You’re reading Significant Digits, a daily digest of the numbers tucked inside the news.
13.8 billion years
Per a new paper in the journal Nature, physicists have developed some really good clocks. So good, in fact, that they’d need to run for longer than the age of the universe — 13.8 billion years — in order to lose a single second. Fine, but why? Well, they can use these clocks “to precisely measure how gravity affects time.” That’s funny, that’s also how I use mine: The gravity, in my case, keeps me in bed, while the time passes by in a dusky, anxious haze. [Gizmodo]
Gasoline that costs less than $2 a gallon can now be purchased at at least one gas station in 20 U.S. states. You can thank “the bear market in crude oil” for that fact. This is, as it happens, far less than what it takes to fuel my own human body, which, at the bodega cost of $1.50 for a 16-ounce cup of coffee, works out to $12 a gallon. This, frankly, does not feel just. [Bloomberg]
Eighty women say they were molested or “otherwise sexually abused” by Jeffrey Epstein, a Palm Beach multimillionaire hedge fund manager accused of assembling a “cult-like network of underage girls,” whose friends included former President Bill Clinton and Donald Trump. Epstein could have spent the rest of his life in prison, but instead a plea deal was struck whereby he’d serve 13 months in jail and an FBI probe into his victims and other powerful figures potentially involved in his crimes was shut down. [Miami Herald]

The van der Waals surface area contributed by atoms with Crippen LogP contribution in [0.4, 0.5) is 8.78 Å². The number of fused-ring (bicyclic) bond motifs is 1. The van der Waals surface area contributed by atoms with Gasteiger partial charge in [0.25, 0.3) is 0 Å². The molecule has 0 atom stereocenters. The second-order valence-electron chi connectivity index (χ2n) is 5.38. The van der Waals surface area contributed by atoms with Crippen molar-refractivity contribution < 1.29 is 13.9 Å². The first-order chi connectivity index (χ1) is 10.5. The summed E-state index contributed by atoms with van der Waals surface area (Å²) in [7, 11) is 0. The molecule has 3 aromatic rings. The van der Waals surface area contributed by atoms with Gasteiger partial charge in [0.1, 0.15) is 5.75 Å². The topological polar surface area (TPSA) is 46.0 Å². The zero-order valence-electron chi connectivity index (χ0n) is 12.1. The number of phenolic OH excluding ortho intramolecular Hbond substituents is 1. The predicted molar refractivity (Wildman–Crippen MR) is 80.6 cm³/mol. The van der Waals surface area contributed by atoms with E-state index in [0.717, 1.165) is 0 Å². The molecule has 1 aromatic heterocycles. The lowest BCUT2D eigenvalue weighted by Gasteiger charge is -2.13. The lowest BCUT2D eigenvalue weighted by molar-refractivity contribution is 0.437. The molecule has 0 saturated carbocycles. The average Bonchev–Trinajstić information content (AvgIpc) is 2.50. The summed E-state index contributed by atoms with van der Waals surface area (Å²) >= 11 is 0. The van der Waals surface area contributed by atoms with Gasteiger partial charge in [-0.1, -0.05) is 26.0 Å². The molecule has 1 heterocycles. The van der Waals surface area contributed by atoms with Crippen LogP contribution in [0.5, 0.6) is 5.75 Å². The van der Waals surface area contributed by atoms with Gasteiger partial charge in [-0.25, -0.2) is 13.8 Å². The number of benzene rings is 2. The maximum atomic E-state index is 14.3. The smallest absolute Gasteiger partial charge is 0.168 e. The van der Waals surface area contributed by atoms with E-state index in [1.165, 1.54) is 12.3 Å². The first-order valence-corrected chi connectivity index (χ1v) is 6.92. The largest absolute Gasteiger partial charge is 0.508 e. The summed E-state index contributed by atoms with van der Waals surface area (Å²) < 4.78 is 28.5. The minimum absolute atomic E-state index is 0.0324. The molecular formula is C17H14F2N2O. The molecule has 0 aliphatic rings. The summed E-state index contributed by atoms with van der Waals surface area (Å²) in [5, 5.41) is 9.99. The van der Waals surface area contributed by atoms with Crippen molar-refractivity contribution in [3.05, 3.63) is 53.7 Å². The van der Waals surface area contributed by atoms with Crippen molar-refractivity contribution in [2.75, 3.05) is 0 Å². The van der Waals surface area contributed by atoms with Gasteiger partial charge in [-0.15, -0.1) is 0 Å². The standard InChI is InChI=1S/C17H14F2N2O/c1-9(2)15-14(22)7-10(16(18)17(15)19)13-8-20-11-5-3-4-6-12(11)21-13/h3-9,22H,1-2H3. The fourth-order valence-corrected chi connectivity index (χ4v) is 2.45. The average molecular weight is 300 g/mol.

1,700 floating steel pontoons
The Hindu festival of Kumbh Mela, one of the largest religious gatherings in the world, will take place in India and stretch from mid-January to early March. Some 100 million people are expected. In preparation, more than 1,700 floating steel pontoons are being “repaired, built, placed, and capped.” [The Atlantic]
Despite some earlier Democratic opposition, Nancy Pelosi has been nominated as the next speaker of the House. The vote was 203 for and 32 against, with three blank ballots and one member absent. [NPR]
3 rapid games
After the 12 regulation games of the World Chess Championship between Magnus Carlsen of Norway and Fabiano Caruana of the U.S. finished with 12 draws in a row, Carlsen quickly rolled over Caruana in the match’s faster tiebreaker games, winning three in a row and securing his fourth consecutive world title. Caruana was angling to become the first American world champion since Bobby Fischer in 1972, but that’s an achievement that will have to wait at least two more years. [FiveThirtyEight]
CORRECTION (Nov. 29, 2018, 12:54 p.m.): An earlier version of this article incorrectly described a Democratic caucus vote for speaker. Nancy Pelosi was nominated by Democrats to be speaker, not elected speaker. The House will formally vote on its next speaker at the start of the next Congress, in January.
Love digits? Find even more in FiveThirtyEight’s new book of math and logic puzzles, “The Riddler.” It’s in stores now! I hope you dig it.
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